Today President Donald Trump released his preliminary budget for the government. Defense and security funding was increased, and funding for federal agencies–largely addressing the environment and climate change–have been cut. In Colorado, agencies in that category employ nearly 14,000 people. The budget cuts could be detrimental to these jobs.
The Environmental Protection Agency is one of the most prominent of these agencies in Colorado. The EPA employs over 600 people at the Region 8 office in Denver. Scott Pruitt, the new administrator of the EPA, has said this office could be consolidated with another region, meaning the Denver office may be eliminated. According to Trump’s budget, the EPA’s funding will be cut by 31%.
In addition, the U.S. Department of Interior employs around 7,000 Coloradans. It’s funding is cut by 12% in the new budget. It is unclear what will happen with these jobs under the Trump Administration.
The budget also completely eliminates all funding to the Corporation for Public Broadcasting. Colorado Congressman Doug Lamborn, a Republican from the Western Slope, had earlier this year introduced legislation to defund the CPB. KGNU receives about $100,000 annually from the CPB. Other stations, particularly rural and Native American run community radio stations, could be closed down with the elimination of federal funds.
Yesterday, Democrats in the Colorado State House introduced four pieces of legislation that would curb the influence of money in politics.
The bills call for more transparency in election donations, including providing information about the organizations paying for political ads. They also set limits for individual campaign contributions. One bill would cap individual contributions for county elections at $2,500, and continue to prohibit corporate contributions for county elections.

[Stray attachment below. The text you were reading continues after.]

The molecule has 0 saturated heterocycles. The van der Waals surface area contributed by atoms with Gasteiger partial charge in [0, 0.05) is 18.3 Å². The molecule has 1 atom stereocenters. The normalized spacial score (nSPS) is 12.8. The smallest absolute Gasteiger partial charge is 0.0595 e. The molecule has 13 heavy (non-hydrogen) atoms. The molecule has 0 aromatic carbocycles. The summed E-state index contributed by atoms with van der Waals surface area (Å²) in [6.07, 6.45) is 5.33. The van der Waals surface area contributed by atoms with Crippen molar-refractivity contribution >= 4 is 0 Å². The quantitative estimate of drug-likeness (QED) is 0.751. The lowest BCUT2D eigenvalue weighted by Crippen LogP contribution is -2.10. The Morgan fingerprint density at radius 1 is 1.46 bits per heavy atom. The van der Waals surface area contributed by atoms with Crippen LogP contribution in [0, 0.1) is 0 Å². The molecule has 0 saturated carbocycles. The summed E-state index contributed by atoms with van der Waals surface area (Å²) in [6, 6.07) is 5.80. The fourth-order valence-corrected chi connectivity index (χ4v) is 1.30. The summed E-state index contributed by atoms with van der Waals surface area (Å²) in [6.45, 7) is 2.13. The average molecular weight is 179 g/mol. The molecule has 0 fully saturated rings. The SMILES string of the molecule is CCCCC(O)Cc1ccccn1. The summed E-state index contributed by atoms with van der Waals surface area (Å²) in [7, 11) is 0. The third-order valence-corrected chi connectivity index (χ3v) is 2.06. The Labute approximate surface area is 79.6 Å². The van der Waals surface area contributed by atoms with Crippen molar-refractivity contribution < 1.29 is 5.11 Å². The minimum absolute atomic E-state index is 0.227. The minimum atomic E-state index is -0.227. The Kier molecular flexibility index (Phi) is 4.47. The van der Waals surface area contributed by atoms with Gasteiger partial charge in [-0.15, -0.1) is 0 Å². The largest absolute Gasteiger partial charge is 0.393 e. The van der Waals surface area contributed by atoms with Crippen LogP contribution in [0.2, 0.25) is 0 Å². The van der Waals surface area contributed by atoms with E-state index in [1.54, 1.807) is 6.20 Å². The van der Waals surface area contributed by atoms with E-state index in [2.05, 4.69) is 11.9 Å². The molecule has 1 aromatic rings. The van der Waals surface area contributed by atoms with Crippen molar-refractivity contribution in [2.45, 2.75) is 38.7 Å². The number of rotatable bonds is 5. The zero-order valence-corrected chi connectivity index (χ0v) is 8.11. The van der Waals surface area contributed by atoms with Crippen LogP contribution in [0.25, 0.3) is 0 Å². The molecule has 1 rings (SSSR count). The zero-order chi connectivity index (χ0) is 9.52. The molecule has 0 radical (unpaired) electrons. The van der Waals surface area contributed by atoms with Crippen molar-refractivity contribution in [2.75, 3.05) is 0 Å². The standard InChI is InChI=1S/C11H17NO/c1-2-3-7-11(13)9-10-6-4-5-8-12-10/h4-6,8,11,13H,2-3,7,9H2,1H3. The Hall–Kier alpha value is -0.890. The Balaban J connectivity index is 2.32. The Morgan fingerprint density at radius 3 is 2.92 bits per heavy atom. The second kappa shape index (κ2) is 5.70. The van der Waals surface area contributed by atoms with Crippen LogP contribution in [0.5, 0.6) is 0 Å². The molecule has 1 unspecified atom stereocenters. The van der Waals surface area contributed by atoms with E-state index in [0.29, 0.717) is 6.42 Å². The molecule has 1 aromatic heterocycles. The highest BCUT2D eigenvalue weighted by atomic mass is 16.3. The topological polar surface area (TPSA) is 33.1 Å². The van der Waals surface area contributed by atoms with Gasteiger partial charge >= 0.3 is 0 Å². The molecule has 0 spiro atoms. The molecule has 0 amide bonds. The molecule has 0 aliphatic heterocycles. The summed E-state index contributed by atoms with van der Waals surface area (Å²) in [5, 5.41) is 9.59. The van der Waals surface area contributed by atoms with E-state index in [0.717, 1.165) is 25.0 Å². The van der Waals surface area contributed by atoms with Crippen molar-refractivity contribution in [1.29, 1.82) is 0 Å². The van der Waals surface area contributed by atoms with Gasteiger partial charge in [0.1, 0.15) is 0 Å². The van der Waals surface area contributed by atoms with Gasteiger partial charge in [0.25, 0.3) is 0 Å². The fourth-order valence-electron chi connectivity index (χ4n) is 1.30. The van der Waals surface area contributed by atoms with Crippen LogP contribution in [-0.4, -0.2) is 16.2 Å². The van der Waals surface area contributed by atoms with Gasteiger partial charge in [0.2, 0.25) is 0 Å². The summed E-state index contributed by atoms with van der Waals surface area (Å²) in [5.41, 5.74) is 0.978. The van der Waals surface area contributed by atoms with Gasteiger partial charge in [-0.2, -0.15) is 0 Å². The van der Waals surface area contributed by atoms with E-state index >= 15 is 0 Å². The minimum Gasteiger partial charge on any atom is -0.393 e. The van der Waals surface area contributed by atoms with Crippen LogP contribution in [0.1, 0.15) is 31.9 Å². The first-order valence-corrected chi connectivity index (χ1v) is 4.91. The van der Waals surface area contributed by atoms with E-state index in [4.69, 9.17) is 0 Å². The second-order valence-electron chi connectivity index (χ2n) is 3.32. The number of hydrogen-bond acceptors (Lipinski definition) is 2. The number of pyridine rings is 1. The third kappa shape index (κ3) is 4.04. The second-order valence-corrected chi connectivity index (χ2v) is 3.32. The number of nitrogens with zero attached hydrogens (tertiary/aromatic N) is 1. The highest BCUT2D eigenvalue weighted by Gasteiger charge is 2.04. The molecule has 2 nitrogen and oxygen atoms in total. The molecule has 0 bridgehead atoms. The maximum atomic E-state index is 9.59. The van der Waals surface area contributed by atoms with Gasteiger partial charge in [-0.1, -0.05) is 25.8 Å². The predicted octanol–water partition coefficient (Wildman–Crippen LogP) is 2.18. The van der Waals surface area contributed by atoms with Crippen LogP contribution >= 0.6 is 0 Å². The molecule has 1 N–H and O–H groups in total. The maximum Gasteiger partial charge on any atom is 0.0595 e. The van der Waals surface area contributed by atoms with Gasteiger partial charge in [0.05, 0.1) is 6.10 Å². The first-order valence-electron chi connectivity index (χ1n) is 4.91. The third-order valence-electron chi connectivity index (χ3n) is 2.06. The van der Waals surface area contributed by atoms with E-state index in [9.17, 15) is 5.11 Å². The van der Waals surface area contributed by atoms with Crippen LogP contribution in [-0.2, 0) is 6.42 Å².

There are currently caps for individual contributions in state, and federal elections, but not for county elections.
Representative Chris Kennedy, a Democrat from Lakewood, told Colorado Politics that there have been times in county races where wealthy donors contribute as much as $40,000 to a race. He says we need to make the playing field level for all candidates running, and elections should focus on building relationships with the community, and not solely financial contributions.
None of the bills are currently sponsored by Republicans, but bill sponsors say they are looking to find bipartisan support. If they pass the House, the bills would also have to make it through the Republican controlled Senate.
Tuesday, Democratic Representative Mike Foote of Lafayette, proposed a bill that would require oil and gas wells to be at least 1,000 feet away from any school property.
As it stands, oil and gas wells are required to be at least 1,000 feet away from school buildings, but that does not include athletic fields, outdoor education areas, or playgrounds.
The bill would also apply the 1,000 feet rule to child care centers.
Foote told the Longmont Times Call that for children, part of going to school is playing outside. He says that as it stands, children could be on the playground and only a few hundred feet away from a oil or gas well.
Dan Haley, President of the Colorado Oil and Gas Association, said in a statement that they are looking into the bill, but notes that in 2015 the governor’s oil and gas task force found that additional setbacks from schools were unnecessary. And the state health department recently found that oil and gas operations were within healthy limits.
The bill has been referred to the House Health, Insurance and Environment Committee. It is set to be debated on March 23rd at 1:30pm.
Today a bill allowing women to get a year’s worth of contraceptives in one pharmacy visit passed its first vote in the Colorado State House in a bipartisan vote.
Republican Representative Lois Landgraf of Littleton is a sponsor on the bill. She told Colorado Politics that the bill will help women reduce unintended pregnancies, and in turn reduce the number of abortions.
A report in 2011 by the National Institute of Health found that providing a year’s supply of contraceptives could reduce the number of unwanted pregnancies by one third.
But critics wonder why contraception is being singled out. Republican Representative Kim Ransom of Littleton voted against the bill. She told Colorado Politics that she would like to see other prescribed medications get the same allowances.
The bill still has a final vote to pass the House, and then it will be sent over to the Senate for debate.